I was born in Santander in north-central Colombia. My husband and I married when he was 17 and I was 15, and we decided to come to Bogotá to look for a better life.
In about 2005, Iglesia Cristiana Hermanos Menonitas El Progreso had an evangelism campaign, and my husband went. That’s how I got to know the church. It was my husband who was at the campaign and wanted to go to the church. I didn’t really want to go. Then, as I began to know the church a little more, it caught my attention. About two years later, I was baptized.
As I got to know the pastor and his wife, they started asking me to teach in the church’s preschool. I said no. At that time, I had a small business making and selling cookies. Also, I was scared of working with children. And my twin girls were just six months old at the time.
They kept inviting us to come for lunch and they’d ask again. Eventually, classes were about to start, someone had left and they needed a temporary teacher to fill in. I think it was God who helped me to feel I could say yes.
At first, I didn’t know how to work with the children. It really stressed me out. A lot of parents knew me and knew I sold cookies, and were saying, “How is this woman selling cookies now in charge of a classroom?”
It was very difficult, but God knows how to walk with us. That formed me, that experience. I kept on working, and the church still didn’t find a replacement. So I stayed.
That first year, along with another teacher, I was receiving a lot of tools to be able to work with the children. We were learning not just how to teach but how to teach the different ages and according to grade, how to manage discipline, how to work at the theme of peace in the school environment. We learned more about the administrative and accounting work. As we went along, Pastor David Bonilla and his wife, Marina Forero, started to turn over different responsibilities to us.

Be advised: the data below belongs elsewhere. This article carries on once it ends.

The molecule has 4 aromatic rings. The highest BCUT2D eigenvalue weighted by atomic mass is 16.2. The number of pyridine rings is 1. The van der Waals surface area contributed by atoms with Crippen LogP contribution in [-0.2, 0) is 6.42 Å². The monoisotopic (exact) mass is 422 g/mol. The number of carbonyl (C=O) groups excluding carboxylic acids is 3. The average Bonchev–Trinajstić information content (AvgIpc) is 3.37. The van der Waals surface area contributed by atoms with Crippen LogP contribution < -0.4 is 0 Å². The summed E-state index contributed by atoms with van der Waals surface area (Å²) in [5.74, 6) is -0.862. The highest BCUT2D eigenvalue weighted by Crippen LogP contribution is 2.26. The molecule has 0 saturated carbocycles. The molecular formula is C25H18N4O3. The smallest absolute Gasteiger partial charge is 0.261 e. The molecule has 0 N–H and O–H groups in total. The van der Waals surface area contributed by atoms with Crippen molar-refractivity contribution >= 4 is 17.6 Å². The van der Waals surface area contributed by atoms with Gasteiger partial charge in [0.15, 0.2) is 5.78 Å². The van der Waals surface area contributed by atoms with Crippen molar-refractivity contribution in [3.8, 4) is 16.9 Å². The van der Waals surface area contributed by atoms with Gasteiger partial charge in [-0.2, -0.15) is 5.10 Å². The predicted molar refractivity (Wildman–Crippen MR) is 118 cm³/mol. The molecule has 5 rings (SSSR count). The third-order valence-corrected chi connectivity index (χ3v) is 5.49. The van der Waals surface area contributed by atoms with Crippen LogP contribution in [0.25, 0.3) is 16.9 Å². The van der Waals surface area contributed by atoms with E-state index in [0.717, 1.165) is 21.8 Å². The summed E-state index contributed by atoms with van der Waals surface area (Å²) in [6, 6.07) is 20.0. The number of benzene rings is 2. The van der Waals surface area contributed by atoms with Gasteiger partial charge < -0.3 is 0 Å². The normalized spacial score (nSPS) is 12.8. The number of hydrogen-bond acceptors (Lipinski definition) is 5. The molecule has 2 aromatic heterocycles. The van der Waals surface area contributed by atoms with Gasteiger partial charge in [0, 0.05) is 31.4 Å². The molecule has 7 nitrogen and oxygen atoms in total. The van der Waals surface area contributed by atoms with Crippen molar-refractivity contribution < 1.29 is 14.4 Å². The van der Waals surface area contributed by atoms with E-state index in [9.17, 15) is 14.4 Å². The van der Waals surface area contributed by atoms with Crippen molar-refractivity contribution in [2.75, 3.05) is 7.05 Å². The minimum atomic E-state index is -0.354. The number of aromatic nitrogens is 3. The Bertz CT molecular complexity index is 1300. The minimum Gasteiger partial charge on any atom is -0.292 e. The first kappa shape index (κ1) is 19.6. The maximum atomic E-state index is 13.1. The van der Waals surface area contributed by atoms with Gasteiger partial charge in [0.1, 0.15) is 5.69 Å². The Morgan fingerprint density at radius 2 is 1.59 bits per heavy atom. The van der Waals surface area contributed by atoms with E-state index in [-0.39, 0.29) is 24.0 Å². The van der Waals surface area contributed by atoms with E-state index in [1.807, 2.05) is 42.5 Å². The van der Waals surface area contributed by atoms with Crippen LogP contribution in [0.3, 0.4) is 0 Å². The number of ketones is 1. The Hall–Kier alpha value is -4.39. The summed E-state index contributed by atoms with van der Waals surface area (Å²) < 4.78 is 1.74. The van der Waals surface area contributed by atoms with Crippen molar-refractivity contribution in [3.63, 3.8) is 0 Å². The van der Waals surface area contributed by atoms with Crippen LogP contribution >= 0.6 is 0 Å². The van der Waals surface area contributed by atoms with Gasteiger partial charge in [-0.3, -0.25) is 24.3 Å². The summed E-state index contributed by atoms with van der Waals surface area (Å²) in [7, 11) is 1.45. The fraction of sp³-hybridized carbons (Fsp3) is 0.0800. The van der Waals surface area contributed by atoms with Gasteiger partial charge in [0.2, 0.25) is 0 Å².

They had this trust in me. They were believing in me even when I didn’t ever believe in myself. I was surprised. It was a time of “can I or can’t I?” I did feel more capable of doing these tasks, so little by little I took on more. It was a journey of learning these different tasks and them working with me in these different tasks and then letting go. Yes, I was fearful, but I had learned to do the tasks. This is part of my faith. I feel this love for God. And because of this love, I want to give, I want to teach.
When I started, all my tasks were inside the school. Now, I’m the one to go out and visit families, and parents come and talk to me about their concerns.
In our Colombian context, like any other, there’s violence, drug trafficking, gangs. But more than anything, in this context, there are people who dream and people who struggle to continue forward. These are the people we bet on for the future.
I give thanks to God every day for this opportunity. I haven’t gotten here by myself. There have been many, many hands that helped. I’ve seen God reflected in many people who have helped me along the way. My family has supported me. And God has been there and opened up different spaces and encouraged me and challenged me.
My prayer is for the people along with me on this journey—my family, the other people being discipled through my leadership—that they have this love to serve and to give.
Sandra Luna is a coordinator for Centro de Capacitación del Niño, which provides early childhood education with support from MCC and Colombia’s Mennonite Brethren Church. Marla Pierson Lester is the publications coordinator for MCC U.S.
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